Eliza and Nathaniel had two daughters, Susan and Sylvia. Sylvia married Attorney Harold Evans whose own family were Abolitionists during the days of the Underground Railroad. Their daughter Susan married Edward Day Thurston in Germantown with whom she had a son, naming him after his father and grandfather. He died in 1921 his third year and the grief-stricken couple moved to Sharon in Litchfield County Connecticut where they buried him at Hillside Cemetery and lived out their days.

There is a photo of Allen taken in his studio, probably about 1920 judging by the eighteen sculptures around him. On the wall behind him seems to be a family grouping of bas-relief portraits. If that is so, then some of the work may be identifiable. In the center are two double portraits of children, one of which is the little Evans girls. In the second the children appear to be a little older, so probably those of Dr. Swift (1919). On either side of them are portrait reliefs in plaster of two different women. Below the woman on the right is a small round dark portrait of a baby. Without photographs for identification, one must make an educated guess. The woman on the right seems younger and below her is the baby, presumed to be little Edward Day Thurston who was sculpted by Allen in 1920. “Thurston Baby Boy” is recorded in Allen’s diary without a price. Because the baby is below the younger woman, the guess would be that Allen hung them that way because she was his mother, or Susan Shoemaker Hathaway Thurston. In his list of work, there is a Thurston relief dated 1919 for $500. No relief of Susan Thurston is mentioned specifically but it’s doubtful that he would have charged so much for the baby’s small portrait leading to the supposition that there may have been one he didn’t list. The woman on the left is then perhaps Sylvia beside the double portrait of her daughters.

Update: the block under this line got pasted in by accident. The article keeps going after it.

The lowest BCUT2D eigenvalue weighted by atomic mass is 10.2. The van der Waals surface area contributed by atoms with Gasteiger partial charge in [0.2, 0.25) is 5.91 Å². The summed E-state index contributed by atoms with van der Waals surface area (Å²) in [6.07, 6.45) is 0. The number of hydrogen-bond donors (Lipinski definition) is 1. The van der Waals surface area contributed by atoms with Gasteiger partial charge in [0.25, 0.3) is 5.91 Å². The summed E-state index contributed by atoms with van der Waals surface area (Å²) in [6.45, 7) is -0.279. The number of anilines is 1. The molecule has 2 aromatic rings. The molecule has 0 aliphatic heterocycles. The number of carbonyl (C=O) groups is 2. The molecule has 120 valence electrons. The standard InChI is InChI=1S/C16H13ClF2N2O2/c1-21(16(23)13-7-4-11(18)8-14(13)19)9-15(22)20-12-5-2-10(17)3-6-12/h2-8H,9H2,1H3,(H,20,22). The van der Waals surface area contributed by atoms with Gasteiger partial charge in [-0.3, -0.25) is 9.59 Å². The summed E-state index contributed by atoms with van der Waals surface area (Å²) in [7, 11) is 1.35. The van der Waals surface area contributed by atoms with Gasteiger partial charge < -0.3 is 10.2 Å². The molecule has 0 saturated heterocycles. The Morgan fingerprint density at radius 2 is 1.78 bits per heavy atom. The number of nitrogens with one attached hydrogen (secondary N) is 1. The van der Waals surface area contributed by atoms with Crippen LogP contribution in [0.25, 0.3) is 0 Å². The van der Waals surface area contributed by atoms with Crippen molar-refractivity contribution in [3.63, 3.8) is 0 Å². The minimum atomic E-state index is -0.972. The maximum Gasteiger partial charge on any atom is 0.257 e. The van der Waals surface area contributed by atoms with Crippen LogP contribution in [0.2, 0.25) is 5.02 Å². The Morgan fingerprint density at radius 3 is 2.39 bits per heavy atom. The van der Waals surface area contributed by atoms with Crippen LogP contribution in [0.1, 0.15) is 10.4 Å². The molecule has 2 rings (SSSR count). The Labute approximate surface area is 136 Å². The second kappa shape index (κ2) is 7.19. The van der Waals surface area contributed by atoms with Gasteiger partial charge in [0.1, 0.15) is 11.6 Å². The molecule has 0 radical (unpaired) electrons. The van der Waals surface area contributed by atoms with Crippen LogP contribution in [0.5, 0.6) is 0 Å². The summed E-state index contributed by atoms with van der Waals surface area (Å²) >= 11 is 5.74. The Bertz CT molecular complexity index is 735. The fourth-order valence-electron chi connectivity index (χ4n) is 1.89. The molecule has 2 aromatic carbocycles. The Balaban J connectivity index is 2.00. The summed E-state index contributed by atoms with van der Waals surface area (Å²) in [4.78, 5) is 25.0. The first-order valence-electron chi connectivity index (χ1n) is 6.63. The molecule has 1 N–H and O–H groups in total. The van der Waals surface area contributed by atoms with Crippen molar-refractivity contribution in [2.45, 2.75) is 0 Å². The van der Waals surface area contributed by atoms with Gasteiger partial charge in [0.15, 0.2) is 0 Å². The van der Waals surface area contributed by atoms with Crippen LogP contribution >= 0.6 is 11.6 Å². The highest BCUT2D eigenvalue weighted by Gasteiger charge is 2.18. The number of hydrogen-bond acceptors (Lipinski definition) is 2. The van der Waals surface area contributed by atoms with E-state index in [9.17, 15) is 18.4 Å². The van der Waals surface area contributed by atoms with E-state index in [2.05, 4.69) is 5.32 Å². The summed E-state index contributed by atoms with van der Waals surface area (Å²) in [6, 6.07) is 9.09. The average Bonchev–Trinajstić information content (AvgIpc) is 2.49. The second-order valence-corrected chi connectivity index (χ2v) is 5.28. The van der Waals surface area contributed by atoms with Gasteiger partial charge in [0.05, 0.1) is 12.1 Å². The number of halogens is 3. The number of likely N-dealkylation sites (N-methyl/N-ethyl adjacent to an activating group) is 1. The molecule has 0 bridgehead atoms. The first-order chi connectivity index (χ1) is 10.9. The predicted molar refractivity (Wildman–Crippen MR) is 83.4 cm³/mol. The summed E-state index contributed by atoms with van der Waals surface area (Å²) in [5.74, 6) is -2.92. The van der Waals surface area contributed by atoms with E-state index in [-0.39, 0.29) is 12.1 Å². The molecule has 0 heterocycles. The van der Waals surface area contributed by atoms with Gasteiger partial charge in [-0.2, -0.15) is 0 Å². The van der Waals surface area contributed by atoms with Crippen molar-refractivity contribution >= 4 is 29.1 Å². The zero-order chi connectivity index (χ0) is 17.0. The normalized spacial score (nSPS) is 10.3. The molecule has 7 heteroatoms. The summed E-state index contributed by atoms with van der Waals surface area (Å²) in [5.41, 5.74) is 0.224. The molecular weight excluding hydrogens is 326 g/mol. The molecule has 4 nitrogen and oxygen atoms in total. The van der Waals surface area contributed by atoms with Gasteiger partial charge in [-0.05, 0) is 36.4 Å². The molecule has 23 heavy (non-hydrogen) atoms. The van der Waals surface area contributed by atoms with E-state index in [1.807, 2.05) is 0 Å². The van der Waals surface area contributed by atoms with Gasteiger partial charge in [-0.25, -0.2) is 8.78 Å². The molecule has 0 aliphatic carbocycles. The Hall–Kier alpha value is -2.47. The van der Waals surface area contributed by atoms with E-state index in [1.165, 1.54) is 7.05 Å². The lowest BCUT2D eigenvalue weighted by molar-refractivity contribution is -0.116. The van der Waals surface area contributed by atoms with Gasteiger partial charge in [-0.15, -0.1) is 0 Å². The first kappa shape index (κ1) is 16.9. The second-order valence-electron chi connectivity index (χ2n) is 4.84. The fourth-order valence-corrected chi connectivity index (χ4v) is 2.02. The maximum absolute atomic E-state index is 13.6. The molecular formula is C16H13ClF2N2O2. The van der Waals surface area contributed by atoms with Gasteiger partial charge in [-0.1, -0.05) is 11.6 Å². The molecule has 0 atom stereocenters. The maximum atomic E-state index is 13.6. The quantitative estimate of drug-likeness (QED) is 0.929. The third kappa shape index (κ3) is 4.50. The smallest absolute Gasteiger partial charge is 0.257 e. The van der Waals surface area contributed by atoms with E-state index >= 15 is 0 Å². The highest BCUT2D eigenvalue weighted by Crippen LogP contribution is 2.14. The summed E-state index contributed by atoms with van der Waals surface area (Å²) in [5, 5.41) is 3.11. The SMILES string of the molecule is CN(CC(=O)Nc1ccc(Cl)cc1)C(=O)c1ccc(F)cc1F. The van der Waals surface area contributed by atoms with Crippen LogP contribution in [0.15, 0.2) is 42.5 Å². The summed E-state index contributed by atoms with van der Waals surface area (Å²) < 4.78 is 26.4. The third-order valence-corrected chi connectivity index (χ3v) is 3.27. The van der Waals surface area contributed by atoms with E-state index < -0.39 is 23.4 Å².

Portrait relief cast in bronze for $300
Golden brown patina
Size: 6 7/8 w x 8 15/16 h x 1/4 thick at base
Signed: F.W.ALLEN 1919, bottom right corner above base at elbow
Stamped: Gorham Founders OBAC
THURSTON CHILD, Edward Day Thurston III
EVANS CHILDREN, Sylvia and Margaret
Portraits cast in plaster and baby Edward in bronze